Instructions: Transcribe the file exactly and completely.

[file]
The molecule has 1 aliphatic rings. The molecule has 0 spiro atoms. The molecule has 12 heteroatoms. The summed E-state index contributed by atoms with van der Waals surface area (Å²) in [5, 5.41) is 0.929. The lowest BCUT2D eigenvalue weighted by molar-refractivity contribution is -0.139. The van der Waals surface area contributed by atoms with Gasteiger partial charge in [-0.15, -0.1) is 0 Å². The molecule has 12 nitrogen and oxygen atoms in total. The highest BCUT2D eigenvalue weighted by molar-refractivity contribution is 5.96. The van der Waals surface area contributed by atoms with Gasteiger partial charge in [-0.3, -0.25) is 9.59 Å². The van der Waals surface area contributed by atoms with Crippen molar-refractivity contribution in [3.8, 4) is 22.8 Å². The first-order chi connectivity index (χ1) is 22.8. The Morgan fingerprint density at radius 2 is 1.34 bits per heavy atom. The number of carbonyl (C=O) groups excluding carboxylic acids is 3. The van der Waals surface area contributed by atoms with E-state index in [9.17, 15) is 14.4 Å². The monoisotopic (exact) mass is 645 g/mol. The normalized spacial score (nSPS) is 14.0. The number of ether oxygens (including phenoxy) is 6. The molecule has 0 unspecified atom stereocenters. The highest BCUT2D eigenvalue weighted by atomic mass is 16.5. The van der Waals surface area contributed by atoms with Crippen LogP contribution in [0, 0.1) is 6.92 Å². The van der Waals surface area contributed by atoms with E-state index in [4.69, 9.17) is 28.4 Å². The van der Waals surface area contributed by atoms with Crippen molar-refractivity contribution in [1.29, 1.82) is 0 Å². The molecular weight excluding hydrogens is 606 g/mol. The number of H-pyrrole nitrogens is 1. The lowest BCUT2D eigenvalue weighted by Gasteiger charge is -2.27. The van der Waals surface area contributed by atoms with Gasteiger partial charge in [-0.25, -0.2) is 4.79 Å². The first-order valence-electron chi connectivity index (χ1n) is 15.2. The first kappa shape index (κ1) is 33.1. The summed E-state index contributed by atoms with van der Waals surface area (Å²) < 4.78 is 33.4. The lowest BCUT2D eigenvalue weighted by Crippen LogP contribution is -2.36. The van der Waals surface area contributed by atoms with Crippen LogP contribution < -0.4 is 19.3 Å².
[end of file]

The molecule has 1 aliphatic rings. The molecule has 0 spiro atoms. The molecule has 12 heteroatoms. The summed E-state index contributed by atoms with van der Waals surface area (Å²) in [5, 5.41) is 0.929. The lowest BCUT2D eigenvalue weighted by molar-refractivity contribution is -0.139. The van der Waals surface area contributed by atoms with Gasteiger partial charge in [-0.15, -0.1) is 0 Å². The molecule has 12 nitrogen and oxygen atoms in total. The highest BCUT2D eigenvalue weighted by molar-refractivity contribution is 5.96. The van der Waals surface area contributed by atoms with Gasteiger partial charge in [-0.3, -0.25) is 9.59 Å². The van der Waals surface area contributed by atoms with Crippen molar-refractivity contribution in [3.8, 4) is 22.8 Å². The first-order chi connectivity index (χ1) is 22.8. The Morgan fingerprint density at radius 2 is 1.34 bits per heavy atom. The number of carbonyl (C=O) groups excluding carboxylic acids is 3. The van der Waals surface area contributed by atoms with E-state index in [9.17, 15) is 14.4 Å². The monoisotopic (exact) mass is 645 g/mol. The normalized spacial score (nSPS) is 14.0. The number of ether oxygens (including phenoxy) is 6. The molecule has 0 unspecified atom stereocenters. The highest BCUT2D eigenvalue weighted by atomic mass is 16.5. The van der Waals surface area contributed by atoms with Crippen LogP contribution in [0, 0.1) is 6.92 Å². The van der Waals surface area contributed by atoms with E-state index in [4.69, 9.17) is 28.4 Å². The van der Waals surface area contributed by atoms with Crippen molar-refractivity contribution in [1.29, 1.82) is 0 Å². The molecular weight excluding hydrogens is 606 g/mol. The number of H-pyrrole nitrogens is 1. The lowest BCUT2D eigenvalue weighted by Gasteiger charge is -2.27. The van der Waals surface area contributed by atoms with Gasteiger partial charge in [-0.25, -0.2) is 4.79 Å². The first-order valence-electron chi connectivity index (χ1n) is 15.2. The first kappa shape index (κ1) is 33.1. The summed E-state index contributed by atoms with van der Waals surface area (Å²) < 4.78 is 33.4. The lowest BCUT2D eigenvalue weighted by Crippen LogP contribution is -2.36. The van der Waals surface area contributed by atoms with Crippen LogP contribution < -0.4 is 19.3 Å².